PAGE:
The effect of treatmeant refers to a person did not prefer A previously (PreferA=0). In that case the baseline odds decreases by a factor $\exp(-2.309) = .099$ or $(1-.099) \times 100\%=-90.1\%$ when she or he is subjected to the treatment. So the odds of choosing A for those who were treated and did not prefer A previously is $.099*23=2.3$, so there 2.3 such person who prefer A for every such person who prefers B. So among this group A is still more popular than B, but less so than in the untreated/baseline group.

The effect of prefering A previously refers to a person who is a control (ControlFALSE = 0). In that case the baseline odds decreases by a factor $.006$ or $-99.4\%$ when someone prefered A previously. (So those that pefered A previously are a lot less likely to do so now. Does that make sense?)

The interaction effect compares the effect of treatment for those persons that prefered A previously and those that did not. If a person prefered A previously (PreferA =1) then the odds ratio of treatment increases by a factor $\exp(2.850) = 17.3$. So the odds ratio of treatment for those that prefered A previously is $17.3 \times .099 = 1.71$. Alternatively, this odds ratio of treatment for those that prefered A previously could be computed as $\exp(2.850 - 2.309)$.

So the exponentiated constant gives you the baseline odds, the exponentiated coefficients of the main effects give you the odds ratios when the other variable equals 0, and the exponentiated coefficient of the interaction terms tells you the ratio by wich the odds ratio changes.

• Thank you Maarten, this is very helpful as is your answer to my other, related question. I would just like a bit of clarification on one point, though. As I alluded in my other question, I am concerned about the statistical validity of what I have done here because of the fact that ControlFALSE has a high p-value in the first model and then a fairly low one in the second model. Applying your answer to my other question to this specific case, you said that this could happen if Control had a negative effect on one group of Prefer and a positive effect on the other. – Pygmalion Apr 24 '13 at 20:49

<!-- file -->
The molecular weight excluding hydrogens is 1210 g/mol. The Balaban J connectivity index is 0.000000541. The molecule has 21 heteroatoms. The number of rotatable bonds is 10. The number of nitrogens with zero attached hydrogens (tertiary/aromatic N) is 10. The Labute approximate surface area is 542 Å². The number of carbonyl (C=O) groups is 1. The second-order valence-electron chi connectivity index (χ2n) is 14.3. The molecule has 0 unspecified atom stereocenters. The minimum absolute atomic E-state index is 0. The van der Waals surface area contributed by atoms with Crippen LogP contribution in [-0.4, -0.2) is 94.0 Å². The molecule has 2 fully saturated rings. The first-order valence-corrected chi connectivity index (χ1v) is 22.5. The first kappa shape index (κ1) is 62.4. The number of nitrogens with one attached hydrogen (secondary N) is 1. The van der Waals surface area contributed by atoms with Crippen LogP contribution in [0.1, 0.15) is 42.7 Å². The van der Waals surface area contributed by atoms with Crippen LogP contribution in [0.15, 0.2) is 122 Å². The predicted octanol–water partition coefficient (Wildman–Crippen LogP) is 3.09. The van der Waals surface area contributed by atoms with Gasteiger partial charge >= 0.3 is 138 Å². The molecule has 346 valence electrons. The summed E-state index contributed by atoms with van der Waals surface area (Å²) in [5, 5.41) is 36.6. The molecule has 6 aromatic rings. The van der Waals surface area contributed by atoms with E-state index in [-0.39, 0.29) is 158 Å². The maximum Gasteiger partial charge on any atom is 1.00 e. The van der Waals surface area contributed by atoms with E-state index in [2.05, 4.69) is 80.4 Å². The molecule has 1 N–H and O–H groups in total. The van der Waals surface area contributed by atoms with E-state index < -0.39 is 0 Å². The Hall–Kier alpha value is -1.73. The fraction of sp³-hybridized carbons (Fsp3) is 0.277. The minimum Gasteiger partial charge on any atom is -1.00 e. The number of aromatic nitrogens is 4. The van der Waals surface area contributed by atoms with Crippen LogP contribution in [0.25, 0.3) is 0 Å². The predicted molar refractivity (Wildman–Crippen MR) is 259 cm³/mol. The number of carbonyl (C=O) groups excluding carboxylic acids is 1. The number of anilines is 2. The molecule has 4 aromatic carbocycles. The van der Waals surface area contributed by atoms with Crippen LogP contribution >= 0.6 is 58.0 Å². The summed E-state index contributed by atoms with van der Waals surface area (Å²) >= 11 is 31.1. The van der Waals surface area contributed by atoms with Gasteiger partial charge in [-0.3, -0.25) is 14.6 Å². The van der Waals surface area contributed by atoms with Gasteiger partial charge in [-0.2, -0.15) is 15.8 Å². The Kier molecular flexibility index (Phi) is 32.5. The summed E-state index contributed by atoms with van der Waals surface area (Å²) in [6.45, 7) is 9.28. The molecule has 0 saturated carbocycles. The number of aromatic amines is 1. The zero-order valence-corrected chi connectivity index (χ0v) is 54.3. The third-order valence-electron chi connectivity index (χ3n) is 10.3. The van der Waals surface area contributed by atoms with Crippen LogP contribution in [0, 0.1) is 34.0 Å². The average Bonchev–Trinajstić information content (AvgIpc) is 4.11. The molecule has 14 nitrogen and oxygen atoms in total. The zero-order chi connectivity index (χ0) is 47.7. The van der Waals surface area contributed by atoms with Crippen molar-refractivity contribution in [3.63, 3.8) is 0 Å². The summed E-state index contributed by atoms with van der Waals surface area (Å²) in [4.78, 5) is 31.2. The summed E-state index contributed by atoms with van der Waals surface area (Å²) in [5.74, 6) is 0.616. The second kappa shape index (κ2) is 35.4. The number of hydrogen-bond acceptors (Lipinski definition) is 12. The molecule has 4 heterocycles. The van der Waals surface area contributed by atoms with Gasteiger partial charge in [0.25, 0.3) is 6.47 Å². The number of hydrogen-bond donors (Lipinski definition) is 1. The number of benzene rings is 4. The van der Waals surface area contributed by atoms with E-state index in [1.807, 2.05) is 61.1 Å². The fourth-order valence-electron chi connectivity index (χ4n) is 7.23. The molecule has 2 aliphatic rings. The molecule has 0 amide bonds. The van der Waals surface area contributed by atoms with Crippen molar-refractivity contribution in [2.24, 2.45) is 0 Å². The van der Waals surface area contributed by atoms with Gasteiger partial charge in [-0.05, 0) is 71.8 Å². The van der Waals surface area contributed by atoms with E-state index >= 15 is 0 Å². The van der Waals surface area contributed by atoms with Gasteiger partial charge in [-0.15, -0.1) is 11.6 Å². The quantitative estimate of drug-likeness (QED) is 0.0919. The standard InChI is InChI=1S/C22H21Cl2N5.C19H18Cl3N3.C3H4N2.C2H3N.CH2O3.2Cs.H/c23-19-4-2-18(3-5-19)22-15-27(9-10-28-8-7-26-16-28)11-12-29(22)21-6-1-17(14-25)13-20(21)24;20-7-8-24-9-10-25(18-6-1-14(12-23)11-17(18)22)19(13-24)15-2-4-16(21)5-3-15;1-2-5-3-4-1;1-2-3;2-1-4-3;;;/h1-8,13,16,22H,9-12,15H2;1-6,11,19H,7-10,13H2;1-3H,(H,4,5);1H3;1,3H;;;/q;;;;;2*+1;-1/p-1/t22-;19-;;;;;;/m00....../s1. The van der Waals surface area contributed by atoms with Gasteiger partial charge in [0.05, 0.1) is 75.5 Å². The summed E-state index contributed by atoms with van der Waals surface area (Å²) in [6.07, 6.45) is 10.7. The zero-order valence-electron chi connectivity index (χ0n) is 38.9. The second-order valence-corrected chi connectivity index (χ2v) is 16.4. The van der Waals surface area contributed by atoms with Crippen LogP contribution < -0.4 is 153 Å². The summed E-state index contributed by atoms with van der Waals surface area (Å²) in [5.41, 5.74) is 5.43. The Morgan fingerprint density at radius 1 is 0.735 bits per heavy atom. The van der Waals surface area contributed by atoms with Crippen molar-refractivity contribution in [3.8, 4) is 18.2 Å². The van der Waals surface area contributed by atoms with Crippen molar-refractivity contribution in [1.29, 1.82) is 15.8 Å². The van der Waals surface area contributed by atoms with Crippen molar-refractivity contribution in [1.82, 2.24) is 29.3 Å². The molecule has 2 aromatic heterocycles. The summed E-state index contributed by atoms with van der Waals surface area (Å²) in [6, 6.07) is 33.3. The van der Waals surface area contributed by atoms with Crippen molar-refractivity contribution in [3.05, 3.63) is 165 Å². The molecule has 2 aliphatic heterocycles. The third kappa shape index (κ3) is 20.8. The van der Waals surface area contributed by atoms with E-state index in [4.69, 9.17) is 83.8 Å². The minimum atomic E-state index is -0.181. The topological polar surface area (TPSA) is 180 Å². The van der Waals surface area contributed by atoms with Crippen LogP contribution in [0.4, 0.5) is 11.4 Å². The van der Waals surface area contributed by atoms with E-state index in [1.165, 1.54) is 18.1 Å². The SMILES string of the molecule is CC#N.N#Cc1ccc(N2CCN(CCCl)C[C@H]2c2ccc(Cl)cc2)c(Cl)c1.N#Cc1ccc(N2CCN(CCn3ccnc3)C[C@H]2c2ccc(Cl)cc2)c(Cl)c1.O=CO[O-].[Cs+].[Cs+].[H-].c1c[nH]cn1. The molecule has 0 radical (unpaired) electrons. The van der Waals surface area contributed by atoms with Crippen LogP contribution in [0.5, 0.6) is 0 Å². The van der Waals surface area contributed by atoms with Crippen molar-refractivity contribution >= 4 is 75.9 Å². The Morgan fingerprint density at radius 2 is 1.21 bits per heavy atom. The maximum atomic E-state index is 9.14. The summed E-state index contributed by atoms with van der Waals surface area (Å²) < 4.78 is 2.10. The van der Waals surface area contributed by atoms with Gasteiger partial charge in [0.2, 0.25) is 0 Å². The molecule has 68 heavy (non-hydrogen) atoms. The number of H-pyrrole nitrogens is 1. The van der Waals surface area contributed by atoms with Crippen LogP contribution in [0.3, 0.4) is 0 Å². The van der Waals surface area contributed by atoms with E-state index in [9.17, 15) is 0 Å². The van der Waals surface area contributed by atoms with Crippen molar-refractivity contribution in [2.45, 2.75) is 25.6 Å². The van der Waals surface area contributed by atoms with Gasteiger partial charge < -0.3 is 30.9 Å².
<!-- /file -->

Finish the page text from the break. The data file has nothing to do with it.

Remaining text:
• (ran out of space) Does that interpretation make sense here? I'm not exactly sure how to apply it directly. – Pygmalion Apr 24 '13 at 20:50
• The effect of ControlFALSE in the first model is the effect of treatment for both those the prefered A previously and those that did not, while the effect in the second model is only the effect of treatment for those who did not prefer A previously. Whether that is OK or not is not a statistical question, but whether or not that makes substantive sense. – Maarten Buis Apr 25 '13 at 7:33
• @MaartenBuis Great explanation. How would you do the equivent calculations for confidence intervals of the estimates? For ease of interpretation, I've generally stratified the logistic models (eg by prior preference in this example) and use the interaction term as a "statistical test for significant difference in OR. Is this acceptable? – bobmcpop Mar 2 '18 at 13:23

I also found this paper to be helpful in interpreting interaction in logistic regression:

Chen, J. J. (2003). Communicating complex information: the interpretation of statistical interaction in multiple logistic regression analysis. American journal of public health, 93(9), 1376-1377.

• I have provided a full reference (title, author, date, journal etc) which means that contribution will still be useful if the link address changes. But could you expand on it to summarize the contents? Otherwise this is really more of a comment than an answer - we prefer our answers to be self-contained, so they are resistant to "link-rot". Alternatively we can convert this into a comment for you. – Silverfish Jul 25 '16 at 21:13
• Thanks. I was linking NCBI so I thought it would be fine. I agree with the changes. Thanks! – deepseas Jul 25 '16 at 23:51

My own preference, when trying to interpret interactions in logistic regression, is to look at the predicted probabilities for each combination of categorical variables. In your case, this would be just 4 probabilities:

1. Prefer A, control true
2. Prefer A, control false
3. Prefer B, control true
4. Prefer B, control false

When I have continuous variables, I usually look at the predicted value at the median, 1st and 3rd quartiles.

Although this doesn't directly get at the interpretation of each coefficient, I find that it often lets me (and my clients) see what is going on in a clear way.